New Nissan technology uses brain decoding to predict and detect drivers’ actions


Nissan is demonstrating at CES this week a revolutionary system that is currently under development called Brain-to-Vehicle (B2V). This intelligent technology uses brain decoding to predict a driver’s actions and detect discomfort, enabling the vehicle to adapt accordingly and react to situations quicker.

“When most people think about autonomous driving, they have a very impersonal vision of the future, where humans relinquish control to the machines. Yet B2V technology does the opposite, by using signals from their own brain to make the drive even more exciting and enjoyable,” said Nissan executive VP Daniele Schillaci.

By catching signs that the driver’s brain is about to initiate a movement – such as turning the steering wheel or pushing the accelerator pedal – driver assist technologies can begin the action more quickly. This can improve reaction times and enhance manual driving.

By detecting and evaluating driver discomfort, artificial intelligence can change the driving configuration or driving style when in autonomous mode.

The driver wears a device that measures brain wave activity, which is then analyzed by autonomous systems. By anticipating intended movement, the systems can take actions 0.2 to 0.5 seconds faster than the driver, while remaining largely imperceptible.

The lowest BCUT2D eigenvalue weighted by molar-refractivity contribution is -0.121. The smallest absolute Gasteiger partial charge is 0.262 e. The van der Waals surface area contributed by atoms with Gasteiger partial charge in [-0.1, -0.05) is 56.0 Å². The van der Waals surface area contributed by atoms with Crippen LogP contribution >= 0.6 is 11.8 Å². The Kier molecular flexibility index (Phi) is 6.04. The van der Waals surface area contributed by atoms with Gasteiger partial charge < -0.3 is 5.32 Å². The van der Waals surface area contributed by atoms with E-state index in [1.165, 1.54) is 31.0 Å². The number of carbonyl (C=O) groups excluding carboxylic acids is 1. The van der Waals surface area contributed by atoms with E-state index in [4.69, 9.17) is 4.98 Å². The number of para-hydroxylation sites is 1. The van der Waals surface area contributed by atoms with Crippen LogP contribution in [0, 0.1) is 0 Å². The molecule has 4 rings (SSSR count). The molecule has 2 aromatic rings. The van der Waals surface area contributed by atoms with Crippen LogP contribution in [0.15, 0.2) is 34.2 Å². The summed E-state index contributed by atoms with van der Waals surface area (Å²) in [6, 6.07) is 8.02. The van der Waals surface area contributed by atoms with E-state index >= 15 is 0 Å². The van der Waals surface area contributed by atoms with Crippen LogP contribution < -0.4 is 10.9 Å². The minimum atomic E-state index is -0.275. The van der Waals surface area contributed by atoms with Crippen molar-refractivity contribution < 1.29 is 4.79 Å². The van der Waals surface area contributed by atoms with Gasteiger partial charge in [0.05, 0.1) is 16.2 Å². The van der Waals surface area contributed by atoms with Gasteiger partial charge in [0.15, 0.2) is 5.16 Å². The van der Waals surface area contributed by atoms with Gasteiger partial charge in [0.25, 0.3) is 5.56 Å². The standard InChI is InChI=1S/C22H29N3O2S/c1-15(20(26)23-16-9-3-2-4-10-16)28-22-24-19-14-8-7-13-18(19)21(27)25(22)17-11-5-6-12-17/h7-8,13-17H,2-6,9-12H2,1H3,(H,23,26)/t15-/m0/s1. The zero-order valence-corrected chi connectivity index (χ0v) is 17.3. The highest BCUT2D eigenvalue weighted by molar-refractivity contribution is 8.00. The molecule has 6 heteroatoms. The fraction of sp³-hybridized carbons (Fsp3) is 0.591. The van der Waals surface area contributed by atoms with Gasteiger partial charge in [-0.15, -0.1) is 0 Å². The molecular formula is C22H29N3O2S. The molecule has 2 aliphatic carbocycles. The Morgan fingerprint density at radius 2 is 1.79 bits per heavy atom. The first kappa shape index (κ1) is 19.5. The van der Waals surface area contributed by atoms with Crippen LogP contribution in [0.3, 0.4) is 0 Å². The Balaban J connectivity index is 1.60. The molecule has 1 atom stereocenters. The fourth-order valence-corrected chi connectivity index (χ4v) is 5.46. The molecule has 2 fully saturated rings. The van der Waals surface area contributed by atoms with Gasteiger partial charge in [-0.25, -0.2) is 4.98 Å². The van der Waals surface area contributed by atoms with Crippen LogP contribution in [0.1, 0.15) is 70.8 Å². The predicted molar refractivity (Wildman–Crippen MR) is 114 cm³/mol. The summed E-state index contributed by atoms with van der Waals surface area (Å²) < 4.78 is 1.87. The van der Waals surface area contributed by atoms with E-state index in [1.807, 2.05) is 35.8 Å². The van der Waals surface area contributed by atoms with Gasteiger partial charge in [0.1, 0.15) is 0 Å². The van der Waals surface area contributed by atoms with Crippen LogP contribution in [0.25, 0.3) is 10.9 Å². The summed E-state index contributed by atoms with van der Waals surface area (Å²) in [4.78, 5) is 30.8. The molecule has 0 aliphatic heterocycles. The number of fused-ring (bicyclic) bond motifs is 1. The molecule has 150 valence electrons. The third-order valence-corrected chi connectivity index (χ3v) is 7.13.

Other possible uses include adjusting the vehicle’s internal environment, said Dr Lucian Gheorghe, senior innovation researcher at the Nissan Research Center in Japan, who is heading up the B2V research. For example, the technology can use augmented reality to adjust what the driver sees and create a more relaxing environment.

New Nissan technology uses brain decoding to predict and detect drivers' actions

“The potential applications of the technology are incredible. This research will be a catalyst for more Nissan innovation inside our vehicles in the years to come.”


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Rachel's career in journalism began around five years ago when she started working for UKi Media & Events, having recently graduated from Coventry University where she studied the subject. Her favourite aspect of the job is interviewing industry experts, including researchers, scientists, engineers and technicians, and learning more about the groundbreaking technologies and innovations that are shaping the future of the automotive and tire industries.

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